His name was Theodore Earl Woody and he was Otto’s maternal uncle, one of his mother’s brothers. His entire life he was known as one hard-working man. He crop farmed and raised hogs for the market, but he ultimately earned his living by being an automobile mechanic.
He was forced to quit school as soon as he was old enough to get a job to help support the large family. He married Gloria Beatrice Bryant when she was only 14 years old and they were the parents of Barry Woody and Sharon Woody Moore. Even without a lot of formal education, Earl was a gifted mechanic and worked at several dealerships in Richland before deciding to go into business for himself.
The first service station that they managed was the Sinclair station that was next door to the Steak House Restaurant located on U.S. 280, the Columbus highway in Richland. They offered full-service at the gasoline tanks; an attendant pumped your fuel, washed the windshield, checked the oil and water under the hood and even received your payment.
While Aunt Bea ran the station, Uncle Earl changed oil, replaced fan belts, ordered parts, repaired car and truck engines and countless other automotive needs.
Otto began his working experience there at their station. When his mother Myrtle remarried and moved to Columbus, he and his brother John lived with Uncle Earl and Aunt Bea so they could continue attending high school in Richland.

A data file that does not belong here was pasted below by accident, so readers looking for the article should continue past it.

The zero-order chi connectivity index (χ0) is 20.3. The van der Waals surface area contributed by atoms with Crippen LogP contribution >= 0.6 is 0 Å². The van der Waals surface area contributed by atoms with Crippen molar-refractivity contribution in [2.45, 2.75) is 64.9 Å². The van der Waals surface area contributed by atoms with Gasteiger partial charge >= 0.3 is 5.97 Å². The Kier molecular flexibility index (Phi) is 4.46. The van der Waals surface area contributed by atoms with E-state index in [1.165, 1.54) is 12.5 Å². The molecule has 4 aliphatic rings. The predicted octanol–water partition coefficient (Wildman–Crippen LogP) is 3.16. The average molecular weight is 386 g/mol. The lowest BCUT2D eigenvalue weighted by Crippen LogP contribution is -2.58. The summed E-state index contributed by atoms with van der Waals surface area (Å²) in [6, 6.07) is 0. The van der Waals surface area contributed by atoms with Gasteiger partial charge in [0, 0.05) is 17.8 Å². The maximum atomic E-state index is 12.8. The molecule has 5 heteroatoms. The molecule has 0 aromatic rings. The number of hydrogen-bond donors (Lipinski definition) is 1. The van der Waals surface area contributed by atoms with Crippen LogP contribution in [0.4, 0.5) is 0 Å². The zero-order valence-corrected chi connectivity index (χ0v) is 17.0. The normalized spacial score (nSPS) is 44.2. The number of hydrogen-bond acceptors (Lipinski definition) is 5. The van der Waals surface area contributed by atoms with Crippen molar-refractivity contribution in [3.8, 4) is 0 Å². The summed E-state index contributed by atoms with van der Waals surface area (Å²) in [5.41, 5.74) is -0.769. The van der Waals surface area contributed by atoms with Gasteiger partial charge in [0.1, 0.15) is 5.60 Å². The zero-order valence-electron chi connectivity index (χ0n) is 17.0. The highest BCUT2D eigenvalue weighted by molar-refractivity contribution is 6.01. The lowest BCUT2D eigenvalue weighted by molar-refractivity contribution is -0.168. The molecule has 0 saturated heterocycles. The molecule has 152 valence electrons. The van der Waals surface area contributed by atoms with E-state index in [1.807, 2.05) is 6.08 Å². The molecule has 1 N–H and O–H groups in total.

A few years later, they opened the Gulf station just a few doors up the street and that is where they remained for the rest of their working lives. They had two full-service bays and the business prospered for years. Our son Scott worked there, and when Barry was old enough to work, they purchased a wrecker and they offered road service 24 hours a day, seven days a week.
Barry enjoyed fast cars so he and his dad built a car to race on the dirt tracks that were popular in those days. They hauled the vehicle to weekend events all around the area to include a track near Phenix City, Ala.; with Barry driving and Earl keeping the vehicle running. The races we attended were exciting fun and the Woody vehicle had a lot of fans in the pit and in the stands.
Otto spent time going back and forth between sitting in the bleachers with Aunt Bea and hanging out down in the pit with Uncle Earl. One night they announced a special race for amateur racers and we watched intently as the Woody car pulled onto the track and prepared to race. Imagine our surprise when we realized that Otto was behind the wheel instead of Barry.
If you never attended a race on a dirt track then you missed an evening full of entertainment. No matter how much water they put on the track there was always a haze of dust and dirt and the fumes of gasoline.